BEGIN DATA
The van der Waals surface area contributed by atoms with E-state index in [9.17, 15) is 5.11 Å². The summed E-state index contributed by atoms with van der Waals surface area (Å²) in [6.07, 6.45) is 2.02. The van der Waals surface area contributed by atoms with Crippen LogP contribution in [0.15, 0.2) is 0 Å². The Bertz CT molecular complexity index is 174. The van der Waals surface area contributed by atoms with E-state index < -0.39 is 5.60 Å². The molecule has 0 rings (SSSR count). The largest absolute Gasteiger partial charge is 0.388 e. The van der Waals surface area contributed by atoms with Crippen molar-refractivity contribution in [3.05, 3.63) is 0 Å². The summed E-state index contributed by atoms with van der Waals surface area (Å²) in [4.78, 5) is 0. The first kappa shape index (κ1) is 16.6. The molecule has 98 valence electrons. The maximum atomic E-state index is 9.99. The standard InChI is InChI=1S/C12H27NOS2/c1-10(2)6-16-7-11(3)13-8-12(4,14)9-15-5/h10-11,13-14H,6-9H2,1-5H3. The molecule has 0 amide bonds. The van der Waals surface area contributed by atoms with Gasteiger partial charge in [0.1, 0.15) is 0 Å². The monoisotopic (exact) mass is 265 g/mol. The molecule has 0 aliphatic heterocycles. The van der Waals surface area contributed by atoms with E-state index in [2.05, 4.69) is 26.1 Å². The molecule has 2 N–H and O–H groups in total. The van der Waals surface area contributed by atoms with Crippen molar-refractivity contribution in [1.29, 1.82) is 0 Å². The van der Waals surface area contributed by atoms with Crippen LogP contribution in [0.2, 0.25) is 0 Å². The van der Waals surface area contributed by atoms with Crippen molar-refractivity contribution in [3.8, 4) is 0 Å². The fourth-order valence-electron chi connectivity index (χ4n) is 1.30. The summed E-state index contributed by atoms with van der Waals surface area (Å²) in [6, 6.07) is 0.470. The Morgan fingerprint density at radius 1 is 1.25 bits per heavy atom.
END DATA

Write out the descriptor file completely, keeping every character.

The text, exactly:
The van der Waals surface area contributed by atoms with E-state index in [9.17, 15) is 5.11 Å². The summed E-state index contributed by atoms with van der Waals surface area (Å²) in [6.07, 6.45) is 2.02. The van der Waals surface area contributed by atoms with Crippen LogP contribution in [0.15, 0.2) is 0 Å². The Bertz CT molecular complexity index is 174. The van der Waals surface area contributed by atoms with E-state index < -0.39 is 5.60 Å². The molecule has 0 rings (SSSR count). The largest absolute Gasteiger partial charge is 0.388 e. The van der Waals surface area contributed by atoms with Crippen molar-refractivity contribution in [3.05, 3.63) is 0 Å². The summed E-state index contributed by atoms with van der Waals surface area (Å²) in [4.78, 5) is 0. The first kappa shape index (κ1) is 16.6. The molecule has 98 valence electrons. The maximum atomic E-state index is 9.99. The standard InChI is InChI=1S/C12H27NOS2/c1-10(2)6-16-7-11(3)13-8-12(4,14)9-15-5/h10-11,13-14H,6-9H2,1-5H3. The molecule has 0 amide bonds. The van der Waals surface area contributed by atoms with Gasteiger partial charge in [0.1, 0.15) is 0 Å². The monoisotopic (exact) mass is 265 g/mol. The molecule has 0 aliphatic heterocycles. The van der Waals surface area contributed by atoms with E-state index in [2.05, 4.69) is 26.1 Å². The molecule has 2 N–H and O–H groups in total. The van der Waals surface area contributed by atoms with Crippen molar-refractivity contribution in [1.29, 1.82) is 0 Å². The van der Waals surface area contributed by atoms with Crippen LogP contribution in [0.2, 0.25) is 0 Å². The van der Waals surface area contributed by atoms with Crippen molar-refractivity contribution in [3.8, 4) is 0 Å². The fourth-order valence-electron chi connectivity index (χ4n) is 1.30. The summed E-state index contributed by atoms with van der Waals surface area (Å²) in [6, 6.07) is 0.470. The Morgan fingerprint density at radius 1 is 1.25 bits per heavy atom.